For longer than he could remember, everything that went wrong in Asgard had been deemed Loki's fault. Loki, God of Mischief, Loki, the Trickster... He always ruined everything.
In Loki's humble opinion, his mistakes were often just that, mistakes, but for some reason, everyone seemed to think they were so much greater than the mistakes of others. Maybe they knew something he did not. Maybe he was the one in the wrong—the opinion of the whole of Asgard, against that of one man? Surely that must mean the problem was on Loki's side.
With the wall, he had not even expected things to spiral out of control so much. He'd made a suggestion, and then suddenly, the Aesir were making accusations, threatening to kill him now that it had turned out that his plan had not worked.
For Norns' sake, he had not forced the All-Father to agree to it. He was not king. And yet, for some reason, it was still Loki's fault, and Loki's responsibility.
Then again, after the lip-sewing incident, Loki could not be surprised at anything Asgard did to him.
As such, desperate and frightened, Loki had gone and done his best to fix things. Using his shape-shifter skills, he had distracted the builder's stallion.
Even after everything, he had not expected the stallion—Svadilfari—to be so fast.
In the first days after it happened, he had raged. He had cried, insofar as this form allowed him to. The shame and humiliation had been almost too much to bear.
He knew Svadilfari's owner had turned out to be a Jotun warrior in disguise, and was now dead at Thor's hand. But it was too late for Loki. He was forever marked, forever branded, and he would forever carry the dreadful memories of being caught, overpowered and violated by an animal.
No one had come to look for him. They left him alone, to fend for himself in the wild in his vulnerable state.
His terror had only grown worse. More than once, he had almost ridden off a cliff, wanting to just end it all. It was only his self-preservation instinct—so strong in this shape—that had kept him from doing so.
And then, something had changed. Loki had felt the spark of unfamiliar seidr inside him. A spark of life.
For the first time since that dreadful day, Loki felt hope.
He supposed for many people, it would have not made sense. After all, this creature inside him was the product of the worst moment in Loki's life.
But Loki was not most people, and he saw things quite differently. For most of his life, he had received very little love from those who were supposedly his people. His mother had sometimes been an exception, and on occasion Thor, when he could be bothered to remember Loki was actually a person, and not an annex to the Thunderer's greatness.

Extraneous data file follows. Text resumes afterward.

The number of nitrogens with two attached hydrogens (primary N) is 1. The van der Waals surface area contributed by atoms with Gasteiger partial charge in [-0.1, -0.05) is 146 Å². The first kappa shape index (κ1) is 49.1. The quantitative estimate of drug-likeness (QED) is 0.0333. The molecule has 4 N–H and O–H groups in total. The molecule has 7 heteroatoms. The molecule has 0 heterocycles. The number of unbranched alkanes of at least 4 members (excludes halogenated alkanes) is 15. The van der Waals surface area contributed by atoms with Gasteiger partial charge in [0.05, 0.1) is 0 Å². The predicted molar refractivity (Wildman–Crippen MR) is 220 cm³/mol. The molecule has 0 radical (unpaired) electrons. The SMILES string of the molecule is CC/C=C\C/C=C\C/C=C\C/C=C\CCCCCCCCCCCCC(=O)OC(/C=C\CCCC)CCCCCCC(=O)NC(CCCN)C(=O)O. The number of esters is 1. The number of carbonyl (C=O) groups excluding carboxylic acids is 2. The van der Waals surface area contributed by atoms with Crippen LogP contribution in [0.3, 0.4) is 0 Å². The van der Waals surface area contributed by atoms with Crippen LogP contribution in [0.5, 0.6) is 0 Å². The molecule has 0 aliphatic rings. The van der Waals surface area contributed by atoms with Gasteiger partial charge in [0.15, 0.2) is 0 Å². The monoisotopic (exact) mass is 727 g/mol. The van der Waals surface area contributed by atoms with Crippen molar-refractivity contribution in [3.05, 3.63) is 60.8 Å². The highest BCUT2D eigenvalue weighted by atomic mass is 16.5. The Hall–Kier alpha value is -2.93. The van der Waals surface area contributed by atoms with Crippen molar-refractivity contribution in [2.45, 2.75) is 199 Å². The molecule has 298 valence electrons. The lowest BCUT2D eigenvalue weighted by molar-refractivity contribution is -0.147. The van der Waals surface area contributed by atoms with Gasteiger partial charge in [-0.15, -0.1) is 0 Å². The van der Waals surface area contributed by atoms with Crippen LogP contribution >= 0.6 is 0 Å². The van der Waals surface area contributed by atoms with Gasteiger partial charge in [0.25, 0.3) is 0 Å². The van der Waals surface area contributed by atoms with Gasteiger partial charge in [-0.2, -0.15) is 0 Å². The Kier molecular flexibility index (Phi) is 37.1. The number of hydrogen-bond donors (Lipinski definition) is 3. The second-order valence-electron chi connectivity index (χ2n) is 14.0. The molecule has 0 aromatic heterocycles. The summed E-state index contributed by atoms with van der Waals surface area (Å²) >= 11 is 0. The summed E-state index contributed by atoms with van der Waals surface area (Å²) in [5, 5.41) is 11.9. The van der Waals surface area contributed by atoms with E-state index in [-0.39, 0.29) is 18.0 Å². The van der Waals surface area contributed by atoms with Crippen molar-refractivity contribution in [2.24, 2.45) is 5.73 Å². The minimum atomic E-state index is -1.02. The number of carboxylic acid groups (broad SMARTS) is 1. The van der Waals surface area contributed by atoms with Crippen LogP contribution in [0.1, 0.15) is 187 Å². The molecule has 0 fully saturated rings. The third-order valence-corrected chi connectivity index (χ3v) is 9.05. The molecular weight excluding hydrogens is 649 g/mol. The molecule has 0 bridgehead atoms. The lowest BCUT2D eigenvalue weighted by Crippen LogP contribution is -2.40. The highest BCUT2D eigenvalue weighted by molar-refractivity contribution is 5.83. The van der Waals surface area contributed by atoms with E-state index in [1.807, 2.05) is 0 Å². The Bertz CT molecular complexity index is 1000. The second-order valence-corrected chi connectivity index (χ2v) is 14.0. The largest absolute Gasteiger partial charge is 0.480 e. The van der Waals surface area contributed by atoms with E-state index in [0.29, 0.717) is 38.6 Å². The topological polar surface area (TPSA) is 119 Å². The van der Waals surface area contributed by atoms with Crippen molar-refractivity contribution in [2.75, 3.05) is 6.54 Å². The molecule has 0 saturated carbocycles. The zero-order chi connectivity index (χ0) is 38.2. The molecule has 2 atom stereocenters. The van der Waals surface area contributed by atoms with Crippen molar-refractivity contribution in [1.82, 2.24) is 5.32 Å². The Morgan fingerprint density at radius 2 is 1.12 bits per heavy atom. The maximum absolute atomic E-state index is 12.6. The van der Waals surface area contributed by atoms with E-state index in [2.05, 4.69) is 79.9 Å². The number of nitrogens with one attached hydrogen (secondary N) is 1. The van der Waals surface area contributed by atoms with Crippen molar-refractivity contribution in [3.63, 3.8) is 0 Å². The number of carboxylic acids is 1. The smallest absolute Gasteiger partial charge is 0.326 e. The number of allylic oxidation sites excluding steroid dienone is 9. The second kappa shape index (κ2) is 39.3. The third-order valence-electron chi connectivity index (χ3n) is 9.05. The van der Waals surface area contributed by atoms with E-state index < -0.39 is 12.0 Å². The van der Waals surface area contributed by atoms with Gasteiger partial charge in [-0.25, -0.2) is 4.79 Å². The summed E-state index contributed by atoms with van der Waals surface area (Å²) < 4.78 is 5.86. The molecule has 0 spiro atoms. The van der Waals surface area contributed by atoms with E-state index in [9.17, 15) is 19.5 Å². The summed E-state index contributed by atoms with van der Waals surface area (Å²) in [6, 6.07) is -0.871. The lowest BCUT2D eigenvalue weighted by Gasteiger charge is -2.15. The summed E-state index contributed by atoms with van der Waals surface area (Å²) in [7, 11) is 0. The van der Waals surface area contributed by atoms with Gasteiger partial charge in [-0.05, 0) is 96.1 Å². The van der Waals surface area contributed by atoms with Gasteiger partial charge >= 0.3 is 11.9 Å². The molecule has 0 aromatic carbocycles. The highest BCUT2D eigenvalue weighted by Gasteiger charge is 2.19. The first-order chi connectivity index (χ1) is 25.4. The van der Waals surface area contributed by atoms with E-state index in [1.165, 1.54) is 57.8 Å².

But none of them had done anything in Loki's darkest hour. In the end, none of them cared.
And yes, maybe they were bound by the All-Father's wishes, but Thor had gone against Odin's commands a great many times, for less important things. Adventures, proving himself to Sif and the Three, running rampant on Midgard to gain the mortals' worship. There had been punishments, but nothing too serious. Thor was Asgard's Golden Son, Odin's heir. They could hardly afford to lose him.
Further, Frigga had her ways—magic ways, secret ways. She could have at least come to him in illusion form, to offer some comfort. It would have meant a lot if only she had told him he was not a complete failure, that she was not ashamed of him, that it had not been his fault.
But they had done none of that, and Loki could only imagine that they did indeed blame him for everything—including his own rape.
And now, there was this thing inside him, this little being—and for the first time in his life, Loki had a person of his own. A child. And already, he loved it.
When the birth finally came, Loki was once again frightened and in pain. But by then, the child's seidr had already grown quite a lot and Loki kept his eye on his proverbial prize.
Somehow, despite having been alone for the past Norns-knew how many months, despite having been chased by wolves mere nights ago, despite having very little to eat since his rape, Loki went through it.
The colt was beautiful, just like Loki had known he would be. He had eight legs, but to Loki, there had never been a lovelier and more perfect child. Every inch of the colt was sparkling with seidr, and with love—Loki's love.
Now that he could shift, he could easily return to Asgard. He could place the colt at the All-Father's feet and ask for forgiveness, for a new start. In time, the colt would become the most magnificent steed in the Nine Realms, a stallion worthy of the All-Father himself. He would be protected in Asgard's stables, and Loki could be prince again.
But Loki was not his father. He would not have his own son be used that way. He would not have his child become a beast of burden.
So Loki did not return to Asgard. Now that he could use his magic properly again, he cast tight spells of shadow and protection around himself and the babe, spells that would keep him from the sight of the All-Father and that of Heimdall. Then, he took his precious burden and left his home land without looking back.